Dr Sujit Kumar, senior consultant neurologist and epileptologist, Apollo Hospitals, Seshadripuram Bangalore noted that dementia is due to various causes. “It can be due to acquired causes like cerebrovascular ischemia or due to degenerative causes like Alzheimer’s Disease or frontotemporal dementia. Several tests can detect impending dementia at an earlier stage. Clinical tests such as neuropsychological tests for memory, cognitive function can reveal early subtle abnormalities,” said Dr Kumar.
So, is it possible to detect dementia early?
According to Dr Awatare, early presentation includes episodic memory impairment like what he ate for dinner, about his last trip, repetitive questions, loss of interest in hobbies, anomia (difficulty in naming objects), and impaired instrumental ADL (Instrumental activities of daily living). “Also, there is difficulty in recalling animals, objects, tools, landmarks and problem-solving are some of the early symptoms which must not be ignored. They also experience difficulty in recalling words, visuospatial skills decline like disorientation in unfamiliar places which hampers the patients day to day activities,” said Dr Awatare.
How is it diagnosed?
MRI or CT scan of the brain can detect the reversible or treatable cause of dementia. This method is the most effective way to detect the condition. Some of the other tests include:
• Functional brain imagining – Single Photon Emission Computed Tomography (SPECT) and FDG-PET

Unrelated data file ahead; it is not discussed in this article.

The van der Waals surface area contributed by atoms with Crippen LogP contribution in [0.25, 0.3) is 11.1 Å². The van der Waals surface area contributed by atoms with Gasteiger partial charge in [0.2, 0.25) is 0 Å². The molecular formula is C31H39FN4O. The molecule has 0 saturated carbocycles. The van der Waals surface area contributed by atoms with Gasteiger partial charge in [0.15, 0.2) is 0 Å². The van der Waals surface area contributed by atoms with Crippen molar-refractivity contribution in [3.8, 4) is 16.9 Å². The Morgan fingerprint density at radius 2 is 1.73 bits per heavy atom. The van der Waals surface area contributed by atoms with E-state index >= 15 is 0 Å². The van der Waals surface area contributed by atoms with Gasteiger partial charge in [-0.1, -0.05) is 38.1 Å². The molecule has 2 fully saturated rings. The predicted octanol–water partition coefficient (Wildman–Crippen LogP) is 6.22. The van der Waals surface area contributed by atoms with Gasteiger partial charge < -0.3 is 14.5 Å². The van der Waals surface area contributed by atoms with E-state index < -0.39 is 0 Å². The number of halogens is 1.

• Amyloid imagining
• Task-free functional MRI
• TAU Pet imaging
“Most of these tests are recommended only for research purposes and not in clinical practice until disease-modifying therapy is available,” said Dr Awatare.
How does early detection as the study suggests help future patients?
Cognitive dysfunction including memory loss in dementia is progressive in nature and at present, there is no cure. “It would be useful if we can identify people who are at a higher risk of developing it in future. Strategies to prevent it or slow down the disease process can be adopted in people identified to possess a higher risk of developing dementia,” said Dr Sudhir Kumar, a neurologist.
Referring to the study, Dr Kumar suggested that poorer overall health, increased number of falls, poorer handgrip strength and unexplained weight loss in the preceding year predicted a higher risk of developing dementia five to nine years later.
Loss of smell can be another early warning symptom of such a disease in older people.
These could include people aged 50 or more (especially with comorbidities such as high BP, diabetes or strokes) or those with a positive family history, suggested Dr Kumar.
“The people identified to have one or more warning signs or symptoms could be advised to adopt strategies meant to delay/prevent dementia– regular exercises, control of blood pressure, sugar and cholesterol, eating brain-healthy foods (dry fruits, fish, salmon, blueberries, etc) and consult a neurologist at the earliest if memory impairment is noted,” he said.